Moments of escape can be moments of clarity!

"Oh, had I but followed the Arts"-William Shakespeare

Monday, October 28, 2013

Just Glad it finally Ended

My Reel for this week is 1999's THE END OF THE AFFAIR, after the viewing I felt strangely empty inside & sleepy.The movie starts in 1946 and from there dissolves into a series of flashbacks. Maurice (Ralph Fiennes), a writer is recalling in prose his brief affair with Sara (Julianne Moore), the  long suffering wife of Henry (Stephen Rea), her bland, boring & inattentive husband, who walks about the house oblivious to his wife's restlessness. After meeting Maurice at a party, Sara begins a torrid affair. Now they say torrid, I say benumbed & horrid. It was actually excruciating to watch. Sadly, I was not convinced, that they couldn't live without each other. The chemistry was non-existent.When Sara spoke of loving Maurice forever (by the way in a British accent done badly), she could have easily been saying  "Pass the salt".
When Sara mysteriously ends the affair, Maurice spends his time trying to discover what went wrong. I could have told him.

All three leading actors were dull, dull, dull. I couldn't even understand what Sara supposedly found intriguing about Maurice. It seemed like she went from her boring husband, to her boring lover , with some added sex.
The backdrop of the movie was WWII, but even that was dusted in gray.
The film tried to have the feel of an actual 1940's movie, with rain , clipped speech & dewy close-ups, but it lacked fleshiness(well, it definitely had the other kind of flesh) & real emotion.
For me, the entire movie was like  watching a pot boil, but it doesn't even start to simmer. it simply sits there, tepid, wanting to boil, but incapable of it.
THE END OF THE AFFAIR lacked follow through & heart. You scratched the surface, but were left with more surface.
I felt cheated out of an hour & thirty-five minutes of my life, If you want a 1940's style movie, watch an actual 1940's movie. May I recommend "No Man of Her Own" with Barbara Stanwyck or "Leave Her to Heaven" with Gene Tierney & you won't feel cheated.

Friday, October 18, 2013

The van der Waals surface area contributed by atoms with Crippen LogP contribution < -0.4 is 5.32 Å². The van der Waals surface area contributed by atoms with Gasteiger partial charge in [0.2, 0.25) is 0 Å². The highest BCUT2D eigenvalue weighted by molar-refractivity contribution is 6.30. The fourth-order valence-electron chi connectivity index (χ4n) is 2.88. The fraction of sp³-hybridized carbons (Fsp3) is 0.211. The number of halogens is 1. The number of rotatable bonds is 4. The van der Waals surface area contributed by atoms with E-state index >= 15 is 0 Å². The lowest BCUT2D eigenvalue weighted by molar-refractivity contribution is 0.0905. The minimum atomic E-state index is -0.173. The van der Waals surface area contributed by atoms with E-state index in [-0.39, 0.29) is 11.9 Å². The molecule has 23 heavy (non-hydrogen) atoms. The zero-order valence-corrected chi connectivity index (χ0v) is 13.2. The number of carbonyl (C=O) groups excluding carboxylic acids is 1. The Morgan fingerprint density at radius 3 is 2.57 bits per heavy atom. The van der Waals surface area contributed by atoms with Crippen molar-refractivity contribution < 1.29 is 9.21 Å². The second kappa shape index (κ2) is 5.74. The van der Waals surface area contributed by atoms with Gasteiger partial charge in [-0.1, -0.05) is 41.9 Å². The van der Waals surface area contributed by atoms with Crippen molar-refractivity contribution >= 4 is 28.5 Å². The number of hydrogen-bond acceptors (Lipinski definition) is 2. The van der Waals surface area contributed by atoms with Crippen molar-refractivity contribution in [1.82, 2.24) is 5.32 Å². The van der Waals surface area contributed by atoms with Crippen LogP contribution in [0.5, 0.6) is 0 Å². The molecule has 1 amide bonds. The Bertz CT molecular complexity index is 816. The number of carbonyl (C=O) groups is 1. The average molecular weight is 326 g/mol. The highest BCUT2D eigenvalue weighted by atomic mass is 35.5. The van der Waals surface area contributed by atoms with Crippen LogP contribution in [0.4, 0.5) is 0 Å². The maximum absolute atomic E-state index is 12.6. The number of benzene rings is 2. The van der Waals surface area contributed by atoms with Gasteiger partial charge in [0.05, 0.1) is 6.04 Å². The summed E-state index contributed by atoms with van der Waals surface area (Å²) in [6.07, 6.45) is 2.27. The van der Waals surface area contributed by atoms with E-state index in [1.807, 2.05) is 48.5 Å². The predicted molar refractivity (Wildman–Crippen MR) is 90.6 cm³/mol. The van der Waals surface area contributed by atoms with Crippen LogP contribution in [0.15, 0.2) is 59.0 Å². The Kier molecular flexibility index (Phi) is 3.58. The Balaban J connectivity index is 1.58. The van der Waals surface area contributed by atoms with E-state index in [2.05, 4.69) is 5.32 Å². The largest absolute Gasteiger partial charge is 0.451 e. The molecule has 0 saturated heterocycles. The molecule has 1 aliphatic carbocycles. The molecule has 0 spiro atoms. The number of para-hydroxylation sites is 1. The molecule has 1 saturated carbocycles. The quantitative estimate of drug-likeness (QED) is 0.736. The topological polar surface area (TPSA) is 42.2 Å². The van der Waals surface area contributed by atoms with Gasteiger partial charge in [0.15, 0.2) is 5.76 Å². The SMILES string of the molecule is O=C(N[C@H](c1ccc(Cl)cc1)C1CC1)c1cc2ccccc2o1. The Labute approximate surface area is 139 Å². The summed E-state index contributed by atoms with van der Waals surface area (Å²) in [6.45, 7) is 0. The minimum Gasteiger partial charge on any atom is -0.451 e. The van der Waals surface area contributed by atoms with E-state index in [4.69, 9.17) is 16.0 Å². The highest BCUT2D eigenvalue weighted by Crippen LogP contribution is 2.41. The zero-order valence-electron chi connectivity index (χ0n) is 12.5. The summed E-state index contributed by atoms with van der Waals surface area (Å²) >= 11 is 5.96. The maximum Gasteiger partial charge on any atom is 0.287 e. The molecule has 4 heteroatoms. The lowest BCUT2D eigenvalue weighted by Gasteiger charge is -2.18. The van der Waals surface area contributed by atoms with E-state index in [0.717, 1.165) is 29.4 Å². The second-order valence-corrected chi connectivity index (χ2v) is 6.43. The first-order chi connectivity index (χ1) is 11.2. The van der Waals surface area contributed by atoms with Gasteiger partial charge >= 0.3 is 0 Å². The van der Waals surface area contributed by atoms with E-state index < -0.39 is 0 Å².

The Frozen Bond of Lies

Each week I tell myself that I will plan to do better and be a little less neglectful to my little blog. It's certainly not for lack of movies & books to review. It has more to do with my own habit of over extending myself. I will do better, I will, I promise. Well, now that I have unburdened myself, it's onward & upward.

My Reel this week is 2012's "ON THE ICE": In an Inupiaq village in Barrow, Alaska, two boyhood friends Qalli (Josiah Patkotak) and Aivaaq (Frank Qutug Irelan) test the bonds of their life long friendship after a devastating accident on a seal hunt. The two tumble into a web of lies.
All the hopes they have for a bright future, hang in the balance. Qalli's deep family connections and his fear of disappointing those near & dear to him, add fuel to the fire of the subterfuge.
Aivaaq's need for love & acceptance, coupled with his feelings of worthlessness eat at him, causing him to ache for the numbing path of self-destruction chosen by his Father  and Mother before him.
"ON THE ICE" is a coming of age film, steeped in the warmth & connectedness of Native life.
It was filmed so beautifully, it was almost documentary-like. You felt like you were somehow contained within the story, observing it unfold surreptitiously. The acting was achingly real. You just knew that the young actors were in touch with the dynamics of the subject matter.
For me it brought back memories of my own childhood, growing up in Alaska: Fort Greely, Delta Junction,Peters Creek & Chugiak. Especially the wide open, sometimes desolate, but always beautiful, winters.
I felt a closeness to "ON THE ICE", a story of love, fear and choices,but also full of the  joys & complexities of Native life.